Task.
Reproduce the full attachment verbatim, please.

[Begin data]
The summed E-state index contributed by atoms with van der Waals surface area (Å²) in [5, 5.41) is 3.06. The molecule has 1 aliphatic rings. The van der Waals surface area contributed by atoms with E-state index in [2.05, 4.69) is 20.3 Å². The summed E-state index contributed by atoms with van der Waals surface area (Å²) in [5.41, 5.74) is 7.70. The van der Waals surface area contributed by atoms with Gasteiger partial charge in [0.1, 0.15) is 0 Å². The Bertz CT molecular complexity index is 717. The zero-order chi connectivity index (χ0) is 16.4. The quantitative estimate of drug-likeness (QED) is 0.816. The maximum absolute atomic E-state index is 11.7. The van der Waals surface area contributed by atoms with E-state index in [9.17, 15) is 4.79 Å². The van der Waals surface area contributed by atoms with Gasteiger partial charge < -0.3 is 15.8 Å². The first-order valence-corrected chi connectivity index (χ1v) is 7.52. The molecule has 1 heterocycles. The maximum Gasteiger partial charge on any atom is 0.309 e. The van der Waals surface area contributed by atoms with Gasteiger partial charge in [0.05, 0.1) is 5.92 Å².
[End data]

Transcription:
The summed E-state index contributed by atoms with van der Waals surface area (Å²) in [5, 5.41) is 3.06. The molecule has 1 aliphatic rings. The van der Waals surface area contributed by atoms with E-state index in [2.05, 4.69) is 20.3 Å². The summed E-state index contributed by atoms with van der Waals surface area (Å²) in [5.41, 5.74) is 7.70. The van der Waals surface area contributed by atoms with Gasteiger partial charge in [0.1, 0.15) is 0 Å². The Bertz CT molecular complexity index is 717. The zero-order chi connectivity index (χ0) is 16.4. The quantitative estimate of drug-likeness (QED) is 0.816. The maximum absolute atomic E-state index is 11.7. The van der Waals surface area contributed by atoms with E-state index in [9.17, 15) is 4.79 Å². The van der Waals surface area contributed by atoms with Gasteiger partial charge < -0.3 is 15.8 Å². The first-order valence-corrected chi connectivity index (χ1v) is 7.52. The molecule has 1 heterocycles. The maximum Gasteiger partial charge on any atom is 0.309 e. The van der Waals surface area contributed by atoms with Gasteiger partial charge in [0.05, 0.1) is 5.92 Å².